Nu 28:1-31. Offerings to Be
2. Command the children of Israel, and say unto
them—The repetition of several laws formerly enacted, which
is made in this chapter, was seasonable and necessary, not only on
account of their importance and the frequent neglect of them, but
because a new generation had sprung up since their first institution
and because the Israelites were about to be settled in the land where
those ordinances were to be observed.
My offering, and my bread—used
generally for the appointed offerings, and the import of the
prescription is to enforce regularity and care in their observance.
9, 10. This is the burnt offering of every
sabbath—There is no previous mention of a Sabbath burnt
offering, which was additional to the daily sacrifices.
11-15. And in the beginnings of your months ye
shall offer a burnt offering unto the Lord—These were held as
sacred festivals; and though not possessing the character of solemn
feasts, they were distinguished by the blowing of trumpets over the
sacrifices (Nu 10:10),
by the suspension of all labor except the domestic occupations of women
(Am 8:5), by the celebration of public
worship (2Ki 4:23),
and by social or family feasts (1Sa 20:5). These observations are not prescribed
in the law though they obtained in the practice of a later time. The
beginning of the month was known, not by astronomical calculations,
but, according to Jewish writers, by the testimony of messengers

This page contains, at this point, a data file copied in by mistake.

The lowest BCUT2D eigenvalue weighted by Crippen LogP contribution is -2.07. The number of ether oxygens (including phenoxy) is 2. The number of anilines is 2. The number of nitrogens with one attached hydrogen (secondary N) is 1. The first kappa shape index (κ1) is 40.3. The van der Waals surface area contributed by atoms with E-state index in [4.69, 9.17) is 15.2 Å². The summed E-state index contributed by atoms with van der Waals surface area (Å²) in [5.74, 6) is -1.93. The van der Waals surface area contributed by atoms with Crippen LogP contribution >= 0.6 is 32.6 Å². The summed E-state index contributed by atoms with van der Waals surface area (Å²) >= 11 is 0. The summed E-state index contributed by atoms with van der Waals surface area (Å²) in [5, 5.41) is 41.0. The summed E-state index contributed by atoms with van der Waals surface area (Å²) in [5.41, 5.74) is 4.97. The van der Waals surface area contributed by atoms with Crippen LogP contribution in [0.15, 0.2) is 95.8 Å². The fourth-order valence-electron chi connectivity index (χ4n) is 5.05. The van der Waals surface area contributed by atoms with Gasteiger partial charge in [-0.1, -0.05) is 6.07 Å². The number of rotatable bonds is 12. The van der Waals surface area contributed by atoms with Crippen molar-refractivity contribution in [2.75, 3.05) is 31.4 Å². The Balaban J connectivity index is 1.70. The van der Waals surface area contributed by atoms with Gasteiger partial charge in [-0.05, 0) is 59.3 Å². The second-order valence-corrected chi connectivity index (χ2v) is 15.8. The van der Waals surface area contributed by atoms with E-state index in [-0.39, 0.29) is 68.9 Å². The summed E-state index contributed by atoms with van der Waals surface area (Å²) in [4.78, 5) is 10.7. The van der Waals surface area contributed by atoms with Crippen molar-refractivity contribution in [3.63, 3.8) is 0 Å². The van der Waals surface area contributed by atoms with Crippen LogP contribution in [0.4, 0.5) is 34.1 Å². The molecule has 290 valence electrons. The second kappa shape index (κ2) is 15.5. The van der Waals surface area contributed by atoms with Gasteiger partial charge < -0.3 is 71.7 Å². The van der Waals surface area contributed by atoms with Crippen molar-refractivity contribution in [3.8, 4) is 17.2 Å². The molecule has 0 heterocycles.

appointed to watch the first visible appearance of the new moon; and
then the fact was announced through the whole country by signal-fires
kindled on the mountain tops. The new-moon festivals having been common
among the heathen, it is probable that an important design of their
institution in Israel was to give the minds of that people a better
direction; and assuming this to have been one of the objects
contemplated, it will account for one of the kids being offered unto
the Lord (Nu 28:15),
not unto the moon, as the Egyptians and Syrians did. The Sabbath and
the new moon are frequently mentioned together.
16-25. in the fourteenth day of the first month is
the passover—The law for that great annual festival is given
23:5), but some details are
here introduced, as certain specified offerings are prescribed to be
made on each of the seven days of unleavened bread [Nu 28:18-25].
26, 27. in the day of the first-fruits …
offer the burnt offering—A new sacrifice is here ordered for
the celebration of this festival, in addition to the other offering,
which was to accompany the first-fruits (Le 23:18).